Classical CD Reviews

DEBUSSY: Preludes, Book 2 [TrackList follows] – Hristo Kazakov, piano – self

Hristo Kazakov concludes a brace of fine Debussy Preludes albums.

Published on August 27, 2014

DEBUSSY: Preludes, Book 2 [TrackList follows] – Hristo Kazakov, piano – self

CLAUDE DEBUSSY: Preludes, Book 2 [TrackList follows] – Hristo Kazakov, piano – self, 43:43 ****:

Achille Claude Debussy (1862 – 1918) did not like the word “impressionism” associated with his music. Critics and friends began using the term after La Mer (1905). And though he continued to use titles with highly visual connotations (e.g. Feuilles mortes {dead leaves}, Feux d”Artifice {fireworks} – among this collection), he took to placing those titles in small type at the end of each Prelude.

He saw the visual arts as almost on a higher plane than music. One of his few piano students, Mademoiselle Worms de Romilly, wrote that “he always regretted not having worked at painting instead of music”. His first French biographer Louis Laloy wrote in 1909 that “He received his most profitable lessons from poets and painters, not from musicians”.  And he told the composer Edgar Varése “I love pictures almost as much as music.”

This is the third self-produced recording by Bulgarian pianist Hristo Kazakov (b. 1974). The first consisted of Bach: Goldberg Variations, and received very good reviews. The second ( Amazon: B00CFNYZNK) is an album of Debussy’s Images – Books I & II  paired with the 24 Piano Preludes by Alexander Scriabin, a Russian contemporary of Debussy.  It was released almost simultaneously with this collection of Debussy’s Book 2 Preludes, which is front-ended by the war-horse Clair de Lune from Suite Bergamasque, and Pagodes from Estampes.

Kazakov’s playing is wonderful in both Debussy recordings, but the differences are interesting. The Debussy Preludes recording was done a year earlier at a live performance in the Gotheanum in Dornach, Switzerland, a building with marvellous acoustics. All applause and other audience noise has been removed. Live recordings are always an adventure – and apparently Kazakov felt that one piece of the adventure – Prelude XI - Les tiercesalternées – did not go well, so he left it off this recording without explanation.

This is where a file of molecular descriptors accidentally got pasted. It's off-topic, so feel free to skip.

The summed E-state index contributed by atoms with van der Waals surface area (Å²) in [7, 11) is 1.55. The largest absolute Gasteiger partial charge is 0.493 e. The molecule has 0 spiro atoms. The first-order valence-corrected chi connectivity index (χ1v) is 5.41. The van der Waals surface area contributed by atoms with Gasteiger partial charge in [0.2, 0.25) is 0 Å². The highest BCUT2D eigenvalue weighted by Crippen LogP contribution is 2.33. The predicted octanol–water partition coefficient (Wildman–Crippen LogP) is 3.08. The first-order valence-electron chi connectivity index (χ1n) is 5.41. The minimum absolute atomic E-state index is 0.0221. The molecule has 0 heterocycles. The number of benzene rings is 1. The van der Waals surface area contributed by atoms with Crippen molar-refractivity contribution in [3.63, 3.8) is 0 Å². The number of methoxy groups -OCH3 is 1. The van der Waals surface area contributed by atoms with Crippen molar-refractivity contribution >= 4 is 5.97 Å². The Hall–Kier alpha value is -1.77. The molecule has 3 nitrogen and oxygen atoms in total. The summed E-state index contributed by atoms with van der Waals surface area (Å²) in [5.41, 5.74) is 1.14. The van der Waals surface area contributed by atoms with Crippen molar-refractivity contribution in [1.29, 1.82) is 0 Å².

The pianist went back to his home country, to the Bulgaria Hall in Sofia for the Debussy/Scriabin recording, The external, visual imagery of Debussy’s music is in strong contrast with the interior, more melancholy aesthetic of Scriabin. Kazakov has marvellously strong hands and he is able to cover the dynamic range of both composers with ease. Kazakov is preparing a recital tour that will include Bach, Chopin, Debussy and the complete Beethoven sonatas cycle. I hope he gets to North America soon.

I only have a few minor reservations about Kazakov‘s album of Debussy Preludes Book 2. I felt a bit short-changed with the length of the recording. Since he threw in a couple of selections to begin – including one of the title pieces – he could have given us another 15–20 minutes of his marvelous playing. The album packaging is similar on both Debussy recordings, with a little write-up on the performer, nothing on the music, and the playlist almost illegible.

TrackList:

1. Brouillards 2:29
2. Feuilles mortes 3:31
3. La puerta del vino 3:50
4. “Les fées sont d’exquises danseuses” 3:20
5. Bruyères 2:53
6. “General Lavine” – eccentric 2:33
7. La terrasse des audiences du clair de lune 4:44
8. Ondine 3:29
9. Hommage à S. Pickwick, Esq., P.P.M.P.C. 2:39
10. Canope 2:32
11. Les tierces alternées 3:15
12. Feux d’artifice 4:33

—Paul Kennedy




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